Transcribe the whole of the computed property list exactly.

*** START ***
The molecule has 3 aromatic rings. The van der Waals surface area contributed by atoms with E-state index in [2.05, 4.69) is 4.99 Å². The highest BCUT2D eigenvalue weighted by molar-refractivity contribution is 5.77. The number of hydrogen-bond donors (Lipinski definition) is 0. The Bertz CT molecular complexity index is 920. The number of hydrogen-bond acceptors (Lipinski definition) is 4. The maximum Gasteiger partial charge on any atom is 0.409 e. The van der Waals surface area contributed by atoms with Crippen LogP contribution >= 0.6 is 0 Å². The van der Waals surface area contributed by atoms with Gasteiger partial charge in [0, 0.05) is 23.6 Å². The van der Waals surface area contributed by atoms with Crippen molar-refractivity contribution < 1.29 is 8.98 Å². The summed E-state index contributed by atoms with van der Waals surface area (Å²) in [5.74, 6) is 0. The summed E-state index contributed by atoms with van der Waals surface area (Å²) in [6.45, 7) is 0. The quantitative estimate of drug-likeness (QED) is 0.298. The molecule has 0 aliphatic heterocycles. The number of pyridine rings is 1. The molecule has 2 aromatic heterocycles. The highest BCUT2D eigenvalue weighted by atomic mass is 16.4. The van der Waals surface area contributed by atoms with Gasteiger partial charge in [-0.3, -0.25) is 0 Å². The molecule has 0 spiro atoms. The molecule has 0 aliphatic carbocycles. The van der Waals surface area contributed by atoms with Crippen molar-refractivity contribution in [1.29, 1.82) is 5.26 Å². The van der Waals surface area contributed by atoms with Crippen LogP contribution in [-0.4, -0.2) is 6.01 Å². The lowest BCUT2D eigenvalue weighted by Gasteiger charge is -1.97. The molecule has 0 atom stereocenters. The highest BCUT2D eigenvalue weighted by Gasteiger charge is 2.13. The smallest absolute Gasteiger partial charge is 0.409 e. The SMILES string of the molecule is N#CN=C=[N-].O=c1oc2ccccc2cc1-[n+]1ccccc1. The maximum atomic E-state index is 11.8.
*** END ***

The molecule has 3 aromatic rings. The van der Waals surface area contributed by atoms with E-state index in [2.05, 4.69) is 4.99 Å². The highest BCUT2D eigenvalue weighted by molar-refractivity contribution is 5.77. The number of hydrogen-bond donors (Lipinski definition) is 0. The Bertz CT molecular complexity index is 920. The number of hydrogen-bond acceptors (Lipinski definition) is 4. The maximum Gasteiger partial charge on any atom is 0.409 e. The van der Waals surface area contributed by atoms with Crippen LogP contribution >= 0.6 is 0 Å². The van der Waals surface area contributed by atoms with Gasteiger partial charge in [0, 0.05) is 23.6 Å². The van der Waals surface area contributed by atoms with Crippen molar-refractivity contribution < 1.29 is 8.98 Å². The summed E-state index contributed by atoms with van der Waals surface area (Å²) in [5.74, 6) is 0. The summed E-state index contributed by atoms with van der Waals surface area (Å²) in [6.45, 7) is 0. The quantitative estimate of drug-likeness (QED) is 0.298. The molecule has 0 aliphatic heterocycles. The number of pyridine rings is 1. The molecule has 2 aromatic heterocycles. The highest BCUT2D eigenvalue weighted by atomic mass is 16.4. The van der Waals surface area contributed by atoms with Gasteiger partial charge in [-0.3, -0.25) is 0 Å². The molecule has 0 spiro atoms. The molecule has 0 aliphatic carbocycles. The van der Waals surface area contributed by atoms with Crippen molar-refractivity contribution in [1.29, 1.82) is 5.26 Å². The van der Waals surface area contributed by atoms with Crippen LogP contribution in [-0.4, -0.2) is 6.01 Å². The lowest BCUT2D eigenvalue weighted by Gasteiger charge is -1.97. The molecule has 0 atom stereocenters. The highest BCUT2D eigenvalue weighted by Gasteiger charge is 2.13. The smallest absolute Gasteiger partial charge is 0.409 e. The SMILES string of the molecule is N#CN=C=[N-].O=c1oc2ccccc2cc1-[n+]1ccccc1. The maximum atomic E-state index is 11.8.